the MFA in Writing for Children & Young Adults Author Blog

Paperback Party!

Posted by Adi Rule on Wed, Oct 12, 2016 @ 09:10 AM

It's a paperback party! Here's a peek at some recent and upcoming paperback releases from VCFA authors! Click the covers for more info.

Nomad-cover.jpgNomad by William Alexander


Owl Girl by Mary Atkinson


23866208.jpgThe Buccaneers' Code by Caroline Carlson


final-cover-Nearer-Moon.jpg     41g6Wa8HCL._SX325_BO1204203200_.jpg

A Nearer Moon and Audacity by Melanie Crowder



The Charmed Children of Rookskill Castle by Janet Fox


076369097X.jpgSmashie McPerter and the Mystery of Room 11 by N. Griffin, illustrated by Kate Hindley



Evil Librarian by Michelle Knudsen



Rosa, Sola by Carmela A. Martino


You Were Here by Cori McCarthy



The Devil and Winnie Flynn by Micol Ostow



How to Share with a Bear by Eric Pinder, illustrated by Stephanie Graegin



All We Left Behind by Ingrid Sundberg



Paper Hearts by Meg Wiviott

Topics: eric pinder, N. Griffin, 2015 release, Cori McCarthy, paperback release, Micol Ostow, Michelle Knudsen, Melanie Crowder, Caroline Carlson, Meg Wiviott, Ingrid Sundberg, 2016 release, Janet Fox, Carmela A. Martino, William Alexander, Mary Atkinson

Meg Wiviott and PAPER HEARTS

Posted by Sarah Johnson on Tue, Sep 01, 2015 @ 02:09 AM

Today we celebrate the release of PAPER HEARTS, a young adult novel by Meg Wiviott.


An act of defiance.

A statement of hope.

A crime punishable by death.

Making a birthday card in Auschwitz was all of those things. But that is what Zlatka did in 1944 for her best friend, Fania. She stole and bartered for paper and scissors, secretly creating an origami heart. Then she passed it to every girl at the work table to sign with their hope and wishes for happiness, for love, and most of all, for freedom.

Fania knew what that heart meant, for herself and all the other girls. And she kept it hidden, through the bitter days in the camp and through the death marches. She kept it always.


Paper Hearts is based on the true story of Fania and Zlatka, the story of the bond that helped them both to hope for the best in the face of the worst.

Welcome, Meg. What was the spark that ignited this book?


I read an online article about the release of the documentary film, “The Heart of Auschwitz” in November 2010 and was immediately intrigued. In January 2011, before going to my fourth Residency at VCFA, I visited the Montreal Holocaust Memorial Centre, saw the Heart on display, and then met with one of the filmmakers, Luc Cyr from Ad Hoc Films. Then I knew Fania and Zlatka’s story had to be told.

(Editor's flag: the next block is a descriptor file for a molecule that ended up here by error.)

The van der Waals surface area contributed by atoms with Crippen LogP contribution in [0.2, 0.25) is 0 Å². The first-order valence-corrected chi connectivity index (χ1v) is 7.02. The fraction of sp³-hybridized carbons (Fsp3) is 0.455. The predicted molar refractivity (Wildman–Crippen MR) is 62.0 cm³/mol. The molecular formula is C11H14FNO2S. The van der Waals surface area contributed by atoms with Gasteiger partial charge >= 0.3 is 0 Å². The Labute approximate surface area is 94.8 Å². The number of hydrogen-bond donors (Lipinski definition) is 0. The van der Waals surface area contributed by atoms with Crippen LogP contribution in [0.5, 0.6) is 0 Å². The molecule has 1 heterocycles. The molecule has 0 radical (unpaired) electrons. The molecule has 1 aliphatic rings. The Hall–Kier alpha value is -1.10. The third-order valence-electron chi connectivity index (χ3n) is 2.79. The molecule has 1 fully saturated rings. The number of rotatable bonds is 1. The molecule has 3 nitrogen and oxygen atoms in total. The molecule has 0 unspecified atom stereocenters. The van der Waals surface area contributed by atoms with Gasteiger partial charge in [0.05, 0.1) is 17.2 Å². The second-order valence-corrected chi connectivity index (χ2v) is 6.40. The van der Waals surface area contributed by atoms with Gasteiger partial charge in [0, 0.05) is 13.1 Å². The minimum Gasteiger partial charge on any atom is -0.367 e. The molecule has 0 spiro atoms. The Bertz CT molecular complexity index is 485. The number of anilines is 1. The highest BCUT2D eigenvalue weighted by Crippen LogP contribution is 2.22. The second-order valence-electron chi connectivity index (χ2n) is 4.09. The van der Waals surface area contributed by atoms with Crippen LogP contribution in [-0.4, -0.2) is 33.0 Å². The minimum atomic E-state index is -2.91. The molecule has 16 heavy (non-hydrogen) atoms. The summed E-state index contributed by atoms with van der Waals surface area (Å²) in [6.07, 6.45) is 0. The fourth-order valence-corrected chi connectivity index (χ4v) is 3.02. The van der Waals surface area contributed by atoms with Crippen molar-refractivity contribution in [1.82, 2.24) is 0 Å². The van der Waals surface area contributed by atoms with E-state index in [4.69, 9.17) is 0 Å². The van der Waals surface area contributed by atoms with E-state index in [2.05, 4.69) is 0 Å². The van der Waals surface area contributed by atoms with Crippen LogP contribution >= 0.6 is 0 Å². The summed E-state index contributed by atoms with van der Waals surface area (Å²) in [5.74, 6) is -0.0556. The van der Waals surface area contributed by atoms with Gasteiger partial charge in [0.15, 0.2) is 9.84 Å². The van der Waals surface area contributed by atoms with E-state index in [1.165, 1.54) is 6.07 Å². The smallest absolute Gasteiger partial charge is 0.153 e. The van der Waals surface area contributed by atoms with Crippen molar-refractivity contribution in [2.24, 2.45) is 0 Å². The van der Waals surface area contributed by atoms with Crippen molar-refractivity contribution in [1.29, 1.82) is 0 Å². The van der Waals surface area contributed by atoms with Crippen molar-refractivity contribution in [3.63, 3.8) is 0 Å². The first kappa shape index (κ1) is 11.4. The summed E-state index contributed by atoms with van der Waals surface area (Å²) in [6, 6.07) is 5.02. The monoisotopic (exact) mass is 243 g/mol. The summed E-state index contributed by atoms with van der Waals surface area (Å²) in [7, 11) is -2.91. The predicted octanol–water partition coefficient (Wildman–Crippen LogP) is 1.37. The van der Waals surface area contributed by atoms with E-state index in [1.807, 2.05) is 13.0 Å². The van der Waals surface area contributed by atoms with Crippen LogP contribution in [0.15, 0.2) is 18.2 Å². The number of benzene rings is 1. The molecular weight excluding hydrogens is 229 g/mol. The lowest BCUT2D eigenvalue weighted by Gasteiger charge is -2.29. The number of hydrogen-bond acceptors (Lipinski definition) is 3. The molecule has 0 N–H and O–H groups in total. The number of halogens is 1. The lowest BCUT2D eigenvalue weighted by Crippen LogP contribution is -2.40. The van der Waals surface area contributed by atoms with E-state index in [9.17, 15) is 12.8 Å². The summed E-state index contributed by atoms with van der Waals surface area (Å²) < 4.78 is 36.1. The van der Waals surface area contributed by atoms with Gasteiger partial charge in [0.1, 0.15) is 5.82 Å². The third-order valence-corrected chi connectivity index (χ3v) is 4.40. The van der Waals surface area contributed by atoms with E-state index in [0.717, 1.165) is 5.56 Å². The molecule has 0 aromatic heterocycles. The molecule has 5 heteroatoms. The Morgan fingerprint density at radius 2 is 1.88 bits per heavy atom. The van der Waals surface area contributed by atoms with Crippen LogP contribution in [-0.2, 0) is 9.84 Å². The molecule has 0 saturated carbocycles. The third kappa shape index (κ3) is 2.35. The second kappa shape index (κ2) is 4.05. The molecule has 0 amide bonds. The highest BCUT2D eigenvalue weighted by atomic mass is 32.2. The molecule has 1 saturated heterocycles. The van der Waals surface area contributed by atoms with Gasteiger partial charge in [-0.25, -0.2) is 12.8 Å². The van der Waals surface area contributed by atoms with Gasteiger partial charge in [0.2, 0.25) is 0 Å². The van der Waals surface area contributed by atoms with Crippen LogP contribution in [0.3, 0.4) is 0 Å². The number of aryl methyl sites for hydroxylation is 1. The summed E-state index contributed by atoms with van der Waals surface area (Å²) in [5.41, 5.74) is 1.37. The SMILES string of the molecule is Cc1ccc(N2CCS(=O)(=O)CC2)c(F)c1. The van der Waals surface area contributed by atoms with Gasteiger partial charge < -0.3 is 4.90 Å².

Who was your favorite character to write and why?


I can’t say that she was my “favorite” but writing Fania’s voice was easier than Zlatka’s. I am not sure why, perhaps it was simply because I could hear her more clearly in my head. For researc

What was the most difficult element to cut/change during the revision process and why?

 I relied heavily on the film “The Heart of Auschwitz” in which both Fania and Zlatka appear. Fania speaks in English while Zlatka speaks in Spanish with subtitles. I also had several conversations and emails with Fania’s daughter, so perhaps I felt closer to Fania for those reasons. Perhaps, also, I see more of myself in Fania than Zlatka.

I originally wrote this story as a middle grade nonfiction during my fourth semester at VCFA. After putting it in a drawer for a year, I decided it needed to be written for older readers, so I began writing it as a “traditional” young adult novel. I was committed to telling the story as honestly and accurately as possible, including the gruesome truths of Auschwitz. Prose quickly became restrictive, so I switched to free verse. The problem was (see answer below) I knew nothing about poetry—reading it or writing it. I had a lot to learn. 

What nugget of craft advice has been especially helpful to you?

Caroline Carlson, one of my classmates at VCFA and one of my early, early readers, kindly suggested that if I was going to write in verse it would be a good idea for me to read some verse. That was when I stopped writing and started reading.

Tell us about something special you keep on your desk/wall as you work.

I have a bulletin board where I keep images, notes, maps, photos relating my to my wip.

Who were your advisors at VCFA?

I had the pleasure of working with Sharon Darrow, Alan Cumyn, Shelley Tanaka, and Rita Williams-Garcia. I was working with Shelley when I first started researching this story. Her advice was, as always, invaluable. Rita was my advisior when I wrote the first, and now forgotten, middle grade version. 

How did attending VCFA affect your writing life?

Before I attended VCFA, I heard people say that it "changed their lives," and I thought, really? But I can say that it did change my life. Not just my writing life, but my life. The bonds made at VCFA are forged in communal bathrooms, in shared dorm rooms with uncomfortable twin beds and no privacy, in the dining room over questionable cafeteria food, in lectures, in readings, and in the late hours in wine pit. They are forged in something stronger, more subtle, more durable than iron. They last a lifetime. And how can such friendships NOT change one’s entire life?


What advice would you give to a prospective VCFA student?


Thanks, Meg, for joining us at VCFA Launchpad today.

Meg Wiviott graduated from VCFA in July 2011 and is a member of the class of The League of Extraordinary Cheese Sandwiches. You can find her online at ehr website. and on facebook. She also blogs at Through the Tollbooth, a VCFA alumni blog.

Topics: young adult, 2015 release, Simon & Schuster, Meg Wiviott, Margaret K. McElderry Books

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